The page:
I think Bonds was a hofer before his steroid use and whatever he was taking wasn't illegal as far as I know so I wouldn't have a big problem with him getting in. Sammy Sosa on the other hand more than likely would have been an average to good player without steroids so he's a big no for me. I just don't understand how you can keep some of these guys out and put some in like Mike Piazza, Jeff Bagwell or Craig Biggio. Those three will probably get in yet there has always been speculation that they may have used.

Personally I feel the alltime strikeout record is just as tainted as the alltime homerun record. I really feel Nolan Ryan may have used steroids at the end of his career, starting in 1987. I have no real proof but he did play for the Rangers who had tons of steroid users back in the early 90's, His horse trainer was convicted of supplying illegal steroids to the University Of Texas Football team and Nolan Ryan is the only pitcher in the history of baseball who kept having strong years into his 40's. He was striking 300 batters out a year in his mid 40's still. The only other pitchers who performed well like he did in their 40's was knuckleball pitchers or guys like Roger Clemens.

I also feel Shoeless Joe Jackson should be reinstated he has a lifetime ban but his lieftime ban ended when he died. Maybe as some sort of compramise they can put him in after the 2019 election. 100 years is long enough to be left out.

WhiteSox5187
08-08-2012, 02:10 AM
When do we stop railing about "juiced" hitters and focus the attention on the "juiced" pitchers they were facing?

There number of pitchers caught using steroids is much larger than the number of hitters caught.

Juiced hitters get more focus because of all the records that were shattered in the 1990s and early 2000s. There weren't many pitching records that were shattered in that era that I can think of.

Nellie_Fox
08-08-2012, 02:20 AM
When do we stop railing about "juiced" hitters and focus the attention on the "juiced" pitchers they were facing?

There number of pitchers caught using steroids is much larger than the number of hitters caught.

I think Bonds was a hofer before his steroid use and whatever he was taking wasn't illegal as far as I know so I wouldn't have a big problem with him getting in.This again? It was a ****ing FEDERAL OFFENSE and as far as I know a crime in every state. Baseball rules don't trump criminal statutes.

Personally I feel the alltime strikeout record is just as tainted as the alltime homerun record. I really feel Nolan Ryan may have used steroids at the end of his career, starting in 1987. I have no real proof but he did play for the Rangers who had tons of steroid users back in the early 90's, His horse trainer was convicted of supplying illegal steroids to the University Of Texas Football team and Nolan Ryan is the only pitcher in the history of baseball who kept having strong years into his 40's. He was striking 300 batters out a year in his mid 40's still. The only other pitchers who performed well like he did in their 40's was knuckleball pitchers or guys like Roger Clemens.Okay, and Clemens is probably not getting in, either. It's too late to do anything about Ryan; they won't kick him out based on speculation, but writers can not vote for Clemens, and I don't think they will.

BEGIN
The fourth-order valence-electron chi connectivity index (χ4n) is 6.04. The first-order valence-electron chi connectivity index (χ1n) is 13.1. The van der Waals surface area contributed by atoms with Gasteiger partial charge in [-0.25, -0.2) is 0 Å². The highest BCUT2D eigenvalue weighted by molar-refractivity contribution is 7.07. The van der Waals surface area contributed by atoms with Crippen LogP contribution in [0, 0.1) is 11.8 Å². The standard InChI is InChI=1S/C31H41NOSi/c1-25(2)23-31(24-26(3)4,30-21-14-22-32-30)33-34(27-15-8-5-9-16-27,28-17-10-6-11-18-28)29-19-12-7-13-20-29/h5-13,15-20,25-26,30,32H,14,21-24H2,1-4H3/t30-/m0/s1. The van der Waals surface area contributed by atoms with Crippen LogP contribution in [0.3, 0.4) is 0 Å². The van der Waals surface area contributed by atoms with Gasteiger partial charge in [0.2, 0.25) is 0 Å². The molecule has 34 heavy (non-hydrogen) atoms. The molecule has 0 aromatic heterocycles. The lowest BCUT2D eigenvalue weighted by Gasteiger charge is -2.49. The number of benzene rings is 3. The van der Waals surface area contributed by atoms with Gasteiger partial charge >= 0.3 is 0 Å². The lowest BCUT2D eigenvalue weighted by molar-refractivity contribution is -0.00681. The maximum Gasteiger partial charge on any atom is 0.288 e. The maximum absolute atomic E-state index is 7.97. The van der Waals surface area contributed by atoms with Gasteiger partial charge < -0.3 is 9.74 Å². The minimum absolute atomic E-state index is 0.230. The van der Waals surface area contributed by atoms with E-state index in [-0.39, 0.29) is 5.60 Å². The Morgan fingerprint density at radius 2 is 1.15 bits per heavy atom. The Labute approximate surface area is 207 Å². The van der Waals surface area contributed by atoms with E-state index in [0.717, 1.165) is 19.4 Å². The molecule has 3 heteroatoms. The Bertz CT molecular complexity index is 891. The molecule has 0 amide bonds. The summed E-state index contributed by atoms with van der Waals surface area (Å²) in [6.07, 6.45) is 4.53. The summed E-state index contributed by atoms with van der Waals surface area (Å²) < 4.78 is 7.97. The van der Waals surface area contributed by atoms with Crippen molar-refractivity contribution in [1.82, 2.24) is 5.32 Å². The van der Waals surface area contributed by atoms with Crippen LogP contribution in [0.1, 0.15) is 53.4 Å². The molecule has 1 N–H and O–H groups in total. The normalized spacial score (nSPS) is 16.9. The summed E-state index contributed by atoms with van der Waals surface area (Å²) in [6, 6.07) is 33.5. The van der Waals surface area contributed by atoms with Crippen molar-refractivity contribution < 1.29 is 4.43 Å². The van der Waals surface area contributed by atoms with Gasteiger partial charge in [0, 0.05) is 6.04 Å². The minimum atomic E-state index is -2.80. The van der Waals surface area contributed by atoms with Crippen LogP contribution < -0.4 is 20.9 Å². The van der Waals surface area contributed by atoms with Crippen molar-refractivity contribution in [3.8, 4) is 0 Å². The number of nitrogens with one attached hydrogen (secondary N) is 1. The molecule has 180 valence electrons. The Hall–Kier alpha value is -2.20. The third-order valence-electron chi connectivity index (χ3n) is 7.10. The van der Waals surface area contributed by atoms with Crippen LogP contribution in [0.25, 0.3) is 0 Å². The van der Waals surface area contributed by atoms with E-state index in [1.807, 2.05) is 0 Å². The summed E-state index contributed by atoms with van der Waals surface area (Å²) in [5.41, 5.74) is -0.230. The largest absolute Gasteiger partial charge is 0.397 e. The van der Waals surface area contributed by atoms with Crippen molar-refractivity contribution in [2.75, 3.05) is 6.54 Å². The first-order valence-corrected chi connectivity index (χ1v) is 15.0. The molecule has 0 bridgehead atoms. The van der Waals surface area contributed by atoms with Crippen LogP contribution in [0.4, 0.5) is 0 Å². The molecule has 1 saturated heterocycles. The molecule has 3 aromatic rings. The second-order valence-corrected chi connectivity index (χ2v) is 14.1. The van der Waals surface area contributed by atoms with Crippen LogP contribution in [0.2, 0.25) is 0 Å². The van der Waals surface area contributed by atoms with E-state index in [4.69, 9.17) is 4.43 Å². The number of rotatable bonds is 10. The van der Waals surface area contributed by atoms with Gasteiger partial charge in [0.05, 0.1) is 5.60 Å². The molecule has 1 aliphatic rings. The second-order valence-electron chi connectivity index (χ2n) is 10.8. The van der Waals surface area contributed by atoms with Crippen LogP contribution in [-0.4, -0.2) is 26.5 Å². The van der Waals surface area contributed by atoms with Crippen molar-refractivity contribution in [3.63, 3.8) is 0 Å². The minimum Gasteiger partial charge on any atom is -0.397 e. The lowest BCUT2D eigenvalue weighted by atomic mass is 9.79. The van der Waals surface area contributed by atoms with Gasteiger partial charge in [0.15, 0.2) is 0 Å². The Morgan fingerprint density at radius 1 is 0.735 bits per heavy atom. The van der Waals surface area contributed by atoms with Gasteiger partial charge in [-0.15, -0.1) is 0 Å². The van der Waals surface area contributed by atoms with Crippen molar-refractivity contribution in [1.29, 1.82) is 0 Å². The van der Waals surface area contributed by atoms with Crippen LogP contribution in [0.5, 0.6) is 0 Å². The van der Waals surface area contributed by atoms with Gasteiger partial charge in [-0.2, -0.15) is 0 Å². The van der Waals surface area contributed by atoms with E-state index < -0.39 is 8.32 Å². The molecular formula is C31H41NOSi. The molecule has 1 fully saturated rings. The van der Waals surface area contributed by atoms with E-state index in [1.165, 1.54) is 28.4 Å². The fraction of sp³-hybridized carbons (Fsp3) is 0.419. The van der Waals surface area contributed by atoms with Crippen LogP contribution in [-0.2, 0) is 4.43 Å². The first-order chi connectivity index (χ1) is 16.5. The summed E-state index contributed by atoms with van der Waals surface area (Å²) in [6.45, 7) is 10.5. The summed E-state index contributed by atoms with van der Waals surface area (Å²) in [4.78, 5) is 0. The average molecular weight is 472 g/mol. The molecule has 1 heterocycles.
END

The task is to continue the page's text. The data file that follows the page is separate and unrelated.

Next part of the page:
ComiskeyBrewer
08-08-2012, 03:42 AM
His head expanded about six sizes.

Yep, after a certain age, your head just stops growing naturally. Unless you start taking roids, then it BLOWS UP like you're 14 all over again.

chicagowhitesox1
08-08-2012, 08:34 AM
This again? It was a ****ing FEDERAL OFFENSE and as far as I know a crime in every state. Baseball rules don't trump criminal statutes.

Okay, and Clemens is probably not getting in, either. It's too late to do anything about Ryan; they won't kick him out based on speculation, but writers can not vote for Clemens, and I don't think they will.

Ok Bonds has a felony for obstruction of justice, I know that and I'm sure most others do too. He went through the courts and did his punishment. So now we should keep him out of the HOF when baseball knew players were using and promoted them anyways? Don't get me wrong I hate the fact Bonds, Sosa and McGwire broke the homerun record but Barry Bonds does have a case for being a hofer while alot of these other guys dont. Before Bonds used steroids he had a war of over 97 at age 33, his ops was somewhere around 170ish, he won 8 gold gloves and had 3 mvp's. Sosa and Mcgwire in their entire careers didn't even reach a 60 career war.

On Roger Clemens, I never said he should be in, I was comparing Ryan to Bonds in which there were rumors surrounding Ryan using steroids, yet he gets named the greatest pitcher in baseball history during the 1999 all century team. I would have to think baseball knew Nolan Ryan used too but when the homerun records were broken and everyone is calling out who used in the 1998-2003 era, players from pre-1993 are forgotten. Believe me there were alot of steroid users before 1993 too. Lenny Dykstra, Pete Incavilgia, Jose Canseco, Brian Downing, Tom House to name a few.

SI1020
08-08-2012, 09:34 AM